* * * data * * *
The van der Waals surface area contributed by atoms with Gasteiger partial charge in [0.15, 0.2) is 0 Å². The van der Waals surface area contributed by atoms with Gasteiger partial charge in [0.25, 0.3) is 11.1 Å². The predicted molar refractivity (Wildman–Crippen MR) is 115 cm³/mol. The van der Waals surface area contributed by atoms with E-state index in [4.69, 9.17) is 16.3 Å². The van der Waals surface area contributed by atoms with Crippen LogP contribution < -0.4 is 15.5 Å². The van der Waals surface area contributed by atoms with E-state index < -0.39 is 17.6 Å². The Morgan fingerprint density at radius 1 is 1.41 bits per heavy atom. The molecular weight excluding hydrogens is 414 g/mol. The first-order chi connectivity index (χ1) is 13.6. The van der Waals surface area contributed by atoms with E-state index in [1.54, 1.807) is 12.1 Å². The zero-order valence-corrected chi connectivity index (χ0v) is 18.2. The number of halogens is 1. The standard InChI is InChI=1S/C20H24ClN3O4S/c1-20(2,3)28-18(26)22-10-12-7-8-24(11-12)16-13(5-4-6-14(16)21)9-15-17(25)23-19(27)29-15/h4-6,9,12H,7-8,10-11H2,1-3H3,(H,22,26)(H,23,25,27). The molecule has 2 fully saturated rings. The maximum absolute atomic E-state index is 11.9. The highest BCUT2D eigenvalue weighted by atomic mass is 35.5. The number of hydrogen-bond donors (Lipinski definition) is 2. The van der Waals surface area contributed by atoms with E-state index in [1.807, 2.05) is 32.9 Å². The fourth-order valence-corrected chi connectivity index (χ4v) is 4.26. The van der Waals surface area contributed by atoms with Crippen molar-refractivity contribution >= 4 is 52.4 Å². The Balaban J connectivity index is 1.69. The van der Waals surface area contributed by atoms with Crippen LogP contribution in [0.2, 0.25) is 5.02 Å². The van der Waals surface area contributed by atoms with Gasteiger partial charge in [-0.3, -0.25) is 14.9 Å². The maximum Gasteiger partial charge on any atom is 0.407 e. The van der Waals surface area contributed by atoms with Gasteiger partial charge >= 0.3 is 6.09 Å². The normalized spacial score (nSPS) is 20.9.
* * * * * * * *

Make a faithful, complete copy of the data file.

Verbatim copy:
The van der Waals surface area contributed by atoms with Gasteiger partial charge in [0.15, 0.2) is 0 Å². The van der Waals surface area contributed by atoms with Gasteiger partial charge in [0.25, 0.3) is 11.1 Å². The predicted molar refractivity (Wildman–Crippen MR) is 115 cm³/mol. The van der Waals surface area contributed by atoms with E-state index in [4.69, 9.17) is 16.3 Å². The van der Waals surface area contributed by atoms with Crippen LogP contribution < -0.4 is 15.5 Å². The van der Waals surface area contributed by atoms with E-state index < -0.39 is 17.6 Å². The Morgan fingerprint density at radius 1 is 1.41 bits per heavy atom. The molecular weight excluding hydrogens is 414 g/mol. The first-order chi connectivity index (χ1) is 13.6. The van der Waals surface area contributed by atoms with E-state index in [1.54, 1.807) is 12.1 Å². The zero-order valence-corrected chi connectivity index (χ0v) is 18.2. The number of halogens is 1. The standard InChI is InChI=1S/C20H24ClN3O4S/c1-20(2,3)28-18(26)22-10-12-7-8-24(11-12)16-13(5-4-6-14(16)21)9-15-17(25)23-19(27)29-15/h4-6,9,12H,7-8,10-11H2,1-3H3,(H,22,26)(H,23,25,27). The molecule has 2 fully saturated rings. The maximum absolute atomic E-state index is 11.9. The highest BCUT2D eigenvalue weighted by atomic mass is 35.5. The number of hydrogen-bond donors (Lipinski definition) is 2. The van der Waals surface area contributed by atoms with E-state index in [1.807, 2.05) is 32.9 Å². The fourth-order valence-corrected chi connectivity index (χ4v) is 4.26. The van der Waals surface area contributed by atoms with Crippen molar-refractivity contribution >= 4 is 52.4 Å². The Balaban J connectivity index is 1.69. The van der Waals surface area contributed by atoms with Crippen LogP contribution in [0.2, 0.25) is 5.02 Å². The van der Waals surface area contributed by atoms with Gasteiger partial charge in [-0.3, -0.25) is 14.9 Å². The maximum Gasteiger partial charge on any atom is 0.407 e. The van der Waals surface area contributed by atoms with Gasteiger partial charge >= 0.3 is 6.09 Å². The normalized spacial score (nSPS) is 20.9.